Childbirth is an amazing experience, especially for the first time mum. But it can also be daunting for someone who hasn’t been through the process before.
For starters there is a group of strangers in the room with you at this most private of moments: who are all these people? What are their roles? What happens next? I hope this column will give you an overview of the process of childbirth and explain the crucial role that each member of your support team will play.
The following information applies to natural childbirths – either water or normal births. Caesarian births are by nature very different.
The most important person during your labour will be your midwife. Your midwife will provide one-to-one support throughout your labour using their knowledge to help you, support you and make the delivery easier. Sometimes another midwife is called in to assist for the actual birth.
Your obstetrician is another vital player, checking on you regularly during the labour process to make sure that both you and your baby are coping and aren’t in any danger. The doctor will be called for the actual birth.
Another important person in the delivery room is your ‘birth partner’ – your husband or partner, friend, mother or sister. Most women find it helpful to have a close supporter nearby during labour – they can hold your hand, help you with breathing patterns, assist you when walking around the ward (some women find this helps them to get more comfortable) apply heat packs, give you a massage and provide encouragement and moral support. Sometimes the husband or birth partner feels ‘out of their depth’ to begin with in such a different environment, but I believe having a birth partner in the room with you is a very positive thing.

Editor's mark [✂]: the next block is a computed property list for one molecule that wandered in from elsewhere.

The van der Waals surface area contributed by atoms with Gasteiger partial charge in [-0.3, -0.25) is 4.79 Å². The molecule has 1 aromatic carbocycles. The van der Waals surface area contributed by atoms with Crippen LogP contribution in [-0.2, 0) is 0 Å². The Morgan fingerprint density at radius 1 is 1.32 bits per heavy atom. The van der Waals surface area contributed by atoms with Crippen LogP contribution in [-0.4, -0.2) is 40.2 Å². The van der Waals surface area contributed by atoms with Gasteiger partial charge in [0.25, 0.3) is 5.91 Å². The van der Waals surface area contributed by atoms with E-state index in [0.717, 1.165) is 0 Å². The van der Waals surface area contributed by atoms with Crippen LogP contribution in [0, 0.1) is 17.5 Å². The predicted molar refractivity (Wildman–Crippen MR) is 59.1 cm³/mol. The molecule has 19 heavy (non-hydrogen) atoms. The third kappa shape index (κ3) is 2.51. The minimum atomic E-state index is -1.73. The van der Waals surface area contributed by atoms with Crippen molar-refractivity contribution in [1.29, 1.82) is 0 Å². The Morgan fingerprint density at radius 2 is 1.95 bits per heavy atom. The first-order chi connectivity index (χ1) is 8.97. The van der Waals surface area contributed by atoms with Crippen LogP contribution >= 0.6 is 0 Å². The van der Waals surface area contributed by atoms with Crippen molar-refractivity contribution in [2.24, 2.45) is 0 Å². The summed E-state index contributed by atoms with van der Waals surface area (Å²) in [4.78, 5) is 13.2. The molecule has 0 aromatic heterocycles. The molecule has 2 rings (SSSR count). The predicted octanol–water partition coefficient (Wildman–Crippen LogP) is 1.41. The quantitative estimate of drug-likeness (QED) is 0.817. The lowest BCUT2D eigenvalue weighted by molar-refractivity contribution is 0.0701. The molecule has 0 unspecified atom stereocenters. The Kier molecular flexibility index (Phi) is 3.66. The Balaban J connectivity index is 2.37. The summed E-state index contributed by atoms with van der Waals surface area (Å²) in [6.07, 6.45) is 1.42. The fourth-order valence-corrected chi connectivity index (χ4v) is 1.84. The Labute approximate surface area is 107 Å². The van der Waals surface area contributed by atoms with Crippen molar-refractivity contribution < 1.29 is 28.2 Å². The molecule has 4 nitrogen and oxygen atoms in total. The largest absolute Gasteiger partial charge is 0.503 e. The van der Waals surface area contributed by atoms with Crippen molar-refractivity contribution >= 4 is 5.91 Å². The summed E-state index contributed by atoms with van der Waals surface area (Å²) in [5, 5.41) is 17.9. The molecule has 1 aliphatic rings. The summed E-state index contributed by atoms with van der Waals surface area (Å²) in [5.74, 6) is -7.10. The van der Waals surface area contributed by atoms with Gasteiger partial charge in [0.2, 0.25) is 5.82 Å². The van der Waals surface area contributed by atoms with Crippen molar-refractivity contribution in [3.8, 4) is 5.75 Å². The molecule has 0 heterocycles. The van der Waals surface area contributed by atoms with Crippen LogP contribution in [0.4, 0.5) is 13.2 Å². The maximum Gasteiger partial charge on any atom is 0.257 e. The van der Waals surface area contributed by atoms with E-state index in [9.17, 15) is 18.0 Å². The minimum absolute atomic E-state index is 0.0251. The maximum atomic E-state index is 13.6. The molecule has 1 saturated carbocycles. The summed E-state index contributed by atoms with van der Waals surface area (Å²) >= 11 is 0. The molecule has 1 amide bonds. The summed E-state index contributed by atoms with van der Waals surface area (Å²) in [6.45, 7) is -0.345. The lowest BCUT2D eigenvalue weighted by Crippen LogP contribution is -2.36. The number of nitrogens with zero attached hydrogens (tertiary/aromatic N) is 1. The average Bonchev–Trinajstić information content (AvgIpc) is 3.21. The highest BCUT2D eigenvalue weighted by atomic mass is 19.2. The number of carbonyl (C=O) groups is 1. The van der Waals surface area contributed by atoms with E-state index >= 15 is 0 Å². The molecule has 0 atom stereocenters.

If there are no complications, these are the only people who will be with you during your child’s birth.
However, if you should need an epidural, an anaesthetist will come in to discuss your history and carry out the epidural procedure.
If your obstetrician has any concern about your baby’s health prior to the birth, he or she may also arrange for a paediatrician to assist at the birth to make sure the baby is okay.
After your baby has come into the world, the cord is cut and the placenta is removed, the obstetrician will carry out any suturing which may be required. If necessary, this is usually carried out under local anaesthetic in birth suite.
The paediatrician will examine the baby within 12 to 24 hours of the birth. If your baby is healthy, then you won’t see the paediatrician again until you are discharged from hospital, which is usually three to six days after the big event.
During the rest of your stay in hospital the midwives will help you to learn all those important things about caring for your newborn, such as how to hold, dress and bathe the baby. Many mums, particularly first time mothers, also need the midwife’s assistance with getting the baby to breastfeed correctly.
Each day of your hospital stay, your obstetrician will check in to see how you and your child are progressing. They may suggest a physiotherapist to help if you have any problems with back pain, pelvic floor issues or general aches and pains.
Finally, your last visit with the obstetrician will be for the post-natal check, which happens approximately six weeks after the birth.
I hope that overview gives you some idea of what will happen on your big day, and the important roles played by each of the people who are privileged to share this special event with you.